Tech titans team up on academic search

Academic search engines

Academic search engines include Microsoft Academic, Google Scholar, Baidu Scholar and Semantic Scholar. (GeekWire Graphic)

Microsoft, Google and Baidu may be competitors in the business world, but when it comes to open-access academic resources, they’re all working together – thanks to a collaboration created by Seattle’s Allen Institute for Artificial Intelligence.

The Open Academic Search working group, or OAS, was set up to unite a wide spectrum of researchers working on academic search tools.

“It’s a number of connected initiatives, but all centered on how we promote discovery,” said Marie Hagman, OAS product manager as well as product lead for Semantic Scholar at the Allen Institute.

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Lessons learned from Einstein’s ‘Genius’

Geoffrey Rush as Einstein

An elderly Albert Einstein, played by Geoffrey Rush, blows out a candle on a birthday cake in the final episode of National Geographic Channel’s “Genius” TV series. (National Geographic Channel Photo)

Don’t expect to hear a lot about relativity in the final chapter of Albert Einstein’s life story, as told tonight in the season finale of National Geographic Channel’s “Genius” TV series.

But do expect to see a lot about the humanitarian – and all-too-human – side of the 20th century’s best-known scientist.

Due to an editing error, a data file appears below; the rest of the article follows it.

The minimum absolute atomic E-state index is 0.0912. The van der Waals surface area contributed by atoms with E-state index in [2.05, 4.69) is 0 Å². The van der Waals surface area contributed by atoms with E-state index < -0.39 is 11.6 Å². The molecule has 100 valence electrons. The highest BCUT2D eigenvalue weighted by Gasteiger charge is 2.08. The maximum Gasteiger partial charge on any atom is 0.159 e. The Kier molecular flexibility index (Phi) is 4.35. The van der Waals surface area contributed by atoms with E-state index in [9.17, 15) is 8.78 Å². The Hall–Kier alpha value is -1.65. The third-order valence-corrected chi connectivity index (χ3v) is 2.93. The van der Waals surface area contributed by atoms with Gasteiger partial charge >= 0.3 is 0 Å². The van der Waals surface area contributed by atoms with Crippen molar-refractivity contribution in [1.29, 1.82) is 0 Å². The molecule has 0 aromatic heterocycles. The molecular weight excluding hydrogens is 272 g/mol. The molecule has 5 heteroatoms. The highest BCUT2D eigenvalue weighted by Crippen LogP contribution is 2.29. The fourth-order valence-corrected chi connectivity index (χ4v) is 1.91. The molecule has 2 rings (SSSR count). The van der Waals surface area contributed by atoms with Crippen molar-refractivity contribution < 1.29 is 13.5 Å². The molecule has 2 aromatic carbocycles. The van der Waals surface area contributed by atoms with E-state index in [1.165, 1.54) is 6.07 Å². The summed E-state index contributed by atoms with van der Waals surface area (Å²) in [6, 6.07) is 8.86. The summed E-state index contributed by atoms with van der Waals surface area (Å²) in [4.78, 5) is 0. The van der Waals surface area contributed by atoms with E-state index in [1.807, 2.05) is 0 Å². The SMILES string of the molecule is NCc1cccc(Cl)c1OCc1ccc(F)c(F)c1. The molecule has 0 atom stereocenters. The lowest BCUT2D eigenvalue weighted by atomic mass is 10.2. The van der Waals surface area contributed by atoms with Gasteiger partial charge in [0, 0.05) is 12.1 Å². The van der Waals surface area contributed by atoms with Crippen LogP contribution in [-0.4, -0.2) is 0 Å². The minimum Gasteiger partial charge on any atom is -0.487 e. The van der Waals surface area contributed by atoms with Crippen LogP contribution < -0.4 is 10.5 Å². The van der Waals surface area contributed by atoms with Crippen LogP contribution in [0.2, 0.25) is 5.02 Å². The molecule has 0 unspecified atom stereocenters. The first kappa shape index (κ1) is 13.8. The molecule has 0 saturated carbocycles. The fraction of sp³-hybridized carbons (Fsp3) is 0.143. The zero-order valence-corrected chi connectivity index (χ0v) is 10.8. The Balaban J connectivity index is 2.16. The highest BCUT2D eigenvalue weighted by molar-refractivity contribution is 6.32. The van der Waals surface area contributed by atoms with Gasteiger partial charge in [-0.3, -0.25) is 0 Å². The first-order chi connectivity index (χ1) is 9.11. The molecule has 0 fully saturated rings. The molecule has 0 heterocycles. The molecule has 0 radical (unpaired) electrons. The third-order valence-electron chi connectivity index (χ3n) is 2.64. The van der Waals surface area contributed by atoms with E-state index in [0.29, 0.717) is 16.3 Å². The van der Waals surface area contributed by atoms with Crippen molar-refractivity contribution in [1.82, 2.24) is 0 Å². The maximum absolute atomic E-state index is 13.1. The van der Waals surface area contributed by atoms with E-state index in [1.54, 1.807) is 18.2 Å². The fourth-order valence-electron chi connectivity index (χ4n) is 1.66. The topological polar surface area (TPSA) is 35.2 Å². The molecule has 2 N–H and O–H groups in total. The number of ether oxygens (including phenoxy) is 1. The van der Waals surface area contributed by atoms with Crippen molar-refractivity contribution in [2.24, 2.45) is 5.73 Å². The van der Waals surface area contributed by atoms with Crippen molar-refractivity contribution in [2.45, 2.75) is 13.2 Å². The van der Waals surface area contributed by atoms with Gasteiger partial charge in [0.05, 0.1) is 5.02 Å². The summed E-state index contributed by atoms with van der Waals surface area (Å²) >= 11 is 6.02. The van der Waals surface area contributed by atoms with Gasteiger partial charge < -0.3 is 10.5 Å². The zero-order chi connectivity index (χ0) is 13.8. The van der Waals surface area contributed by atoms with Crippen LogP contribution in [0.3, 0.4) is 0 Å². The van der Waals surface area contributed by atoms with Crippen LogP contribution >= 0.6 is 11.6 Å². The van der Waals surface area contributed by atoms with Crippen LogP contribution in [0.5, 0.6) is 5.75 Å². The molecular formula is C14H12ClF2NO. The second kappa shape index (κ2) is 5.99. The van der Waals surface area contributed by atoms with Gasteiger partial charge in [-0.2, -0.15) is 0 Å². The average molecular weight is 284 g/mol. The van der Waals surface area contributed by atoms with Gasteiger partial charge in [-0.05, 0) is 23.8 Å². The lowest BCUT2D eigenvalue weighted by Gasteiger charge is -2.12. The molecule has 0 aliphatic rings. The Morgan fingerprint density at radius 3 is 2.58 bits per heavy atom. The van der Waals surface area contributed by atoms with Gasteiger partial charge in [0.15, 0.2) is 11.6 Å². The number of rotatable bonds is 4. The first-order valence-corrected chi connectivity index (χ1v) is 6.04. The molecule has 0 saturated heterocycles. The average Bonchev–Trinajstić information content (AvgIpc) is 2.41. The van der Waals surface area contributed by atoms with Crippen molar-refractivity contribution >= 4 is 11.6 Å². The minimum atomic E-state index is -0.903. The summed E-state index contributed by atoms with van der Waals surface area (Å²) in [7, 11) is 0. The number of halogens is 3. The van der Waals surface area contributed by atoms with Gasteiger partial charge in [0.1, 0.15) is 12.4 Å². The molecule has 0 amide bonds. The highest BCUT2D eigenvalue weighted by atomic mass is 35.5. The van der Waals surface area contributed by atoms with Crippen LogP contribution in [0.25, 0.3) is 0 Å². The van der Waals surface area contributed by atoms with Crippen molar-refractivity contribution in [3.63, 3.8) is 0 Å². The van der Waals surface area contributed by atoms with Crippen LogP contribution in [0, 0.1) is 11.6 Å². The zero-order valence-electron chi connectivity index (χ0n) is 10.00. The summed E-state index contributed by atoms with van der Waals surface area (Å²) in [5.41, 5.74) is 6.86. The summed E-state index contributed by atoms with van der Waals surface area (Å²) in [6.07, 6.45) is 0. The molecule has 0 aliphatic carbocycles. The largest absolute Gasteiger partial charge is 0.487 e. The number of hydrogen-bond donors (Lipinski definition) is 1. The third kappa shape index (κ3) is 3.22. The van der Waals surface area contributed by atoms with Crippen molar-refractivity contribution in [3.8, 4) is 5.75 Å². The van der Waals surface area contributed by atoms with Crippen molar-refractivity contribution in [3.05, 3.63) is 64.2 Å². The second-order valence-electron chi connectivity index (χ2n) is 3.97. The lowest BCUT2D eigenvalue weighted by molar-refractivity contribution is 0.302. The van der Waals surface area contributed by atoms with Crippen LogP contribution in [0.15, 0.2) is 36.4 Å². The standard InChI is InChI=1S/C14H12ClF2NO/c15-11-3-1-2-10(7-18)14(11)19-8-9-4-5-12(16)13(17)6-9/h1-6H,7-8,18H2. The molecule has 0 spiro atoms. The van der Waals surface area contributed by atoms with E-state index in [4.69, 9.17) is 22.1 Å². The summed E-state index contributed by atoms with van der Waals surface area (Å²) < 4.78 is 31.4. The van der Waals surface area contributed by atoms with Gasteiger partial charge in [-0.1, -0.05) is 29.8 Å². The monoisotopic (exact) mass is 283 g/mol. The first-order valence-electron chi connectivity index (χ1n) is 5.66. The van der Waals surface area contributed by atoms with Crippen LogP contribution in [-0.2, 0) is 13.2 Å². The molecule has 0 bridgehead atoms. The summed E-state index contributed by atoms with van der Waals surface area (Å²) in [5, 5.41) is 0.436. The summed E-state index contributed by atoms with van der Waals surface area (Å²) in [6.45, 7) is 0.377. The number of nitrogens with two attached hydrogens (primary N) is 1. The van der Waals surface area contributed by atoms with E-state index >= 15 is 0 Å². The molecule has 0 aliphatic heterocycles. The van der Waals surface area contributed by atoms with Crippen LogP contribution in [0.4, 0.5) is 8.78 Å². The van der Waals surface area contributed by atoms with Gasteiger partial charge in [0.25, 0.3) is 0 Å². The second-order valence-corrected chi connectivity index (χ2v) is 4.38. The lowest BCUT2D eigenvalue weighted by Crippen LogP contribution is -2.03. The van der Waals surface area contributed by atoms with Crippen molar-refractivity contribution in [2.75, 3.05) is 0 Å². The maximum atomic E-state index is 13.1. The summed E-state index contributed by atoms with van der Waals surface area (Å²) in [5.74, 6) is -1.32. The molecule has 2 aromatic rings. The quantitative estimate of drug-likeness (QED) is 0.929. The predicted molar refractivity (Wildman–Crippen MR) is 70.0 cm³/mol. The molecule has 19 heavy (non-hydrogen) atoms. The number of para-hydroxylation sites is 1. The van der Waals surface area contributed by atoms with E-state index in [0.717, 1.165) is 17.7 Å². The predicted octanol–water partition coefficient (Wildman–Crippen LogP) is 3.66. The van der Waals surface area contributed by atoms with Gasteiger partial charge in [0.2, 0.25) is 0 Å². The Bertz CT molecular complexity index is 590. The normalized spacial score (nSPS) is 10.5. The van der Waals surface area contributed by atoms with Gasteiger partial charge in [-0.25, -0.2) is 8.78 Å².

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Small is big in Boeing’s 20-year plan

777 production line

A Boeing worker pushes a cart through the 777 production line at the company’s Everett plant. (GeekWire Photo / Alan Boyle)

EVERETT, Wash. – Boeing’s 20-year outlook for the airplane market is as sunny as ever, even though some analysts worry about a shift from more profitable wide-body jets to smaller, more economical single-aisle jets.

The way Boeing sees it, a steady rise in commercial air traffic and the start of a new replacement cycle in the 2021-2023 time frame will take care of any glut in the wide-body market. And between now and then, a hefty backlog of orders should bridge the gap, according to Randy Tinseth, vice president of marketing for Boeing Commercial Airplanes.

Tinseth accentuated the positive in Boeing’s latest Current Market Outlook, a 20-year forecast that was released today in connection with the Paris Air Show. He previewed the forecast for reporters earlier this month at Boeing’s Everett plant, on the condition that the information was held back until the show.

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Ooh-la-la! Boeing’s 737 MAX 10 wows Paris

Boeing 737 MAX 10

An artist’s conception shows a 737 MAX 10 jet flying over Paris. (Boeing Illustration)

This week’s Paris Air Show started off with a zoom, in the form of Boeing’s launch of the 737 MAX 10 jet  — the longest version of its fuel-efficient single-aisle airplane family.

Today’s kickoff of the sales campaign was totally unsurprising, but the more than 240 orders announced at launch made for a “surprisingly strong showing” on its face, Leeham News and Comment’s Scott Hamilton reported.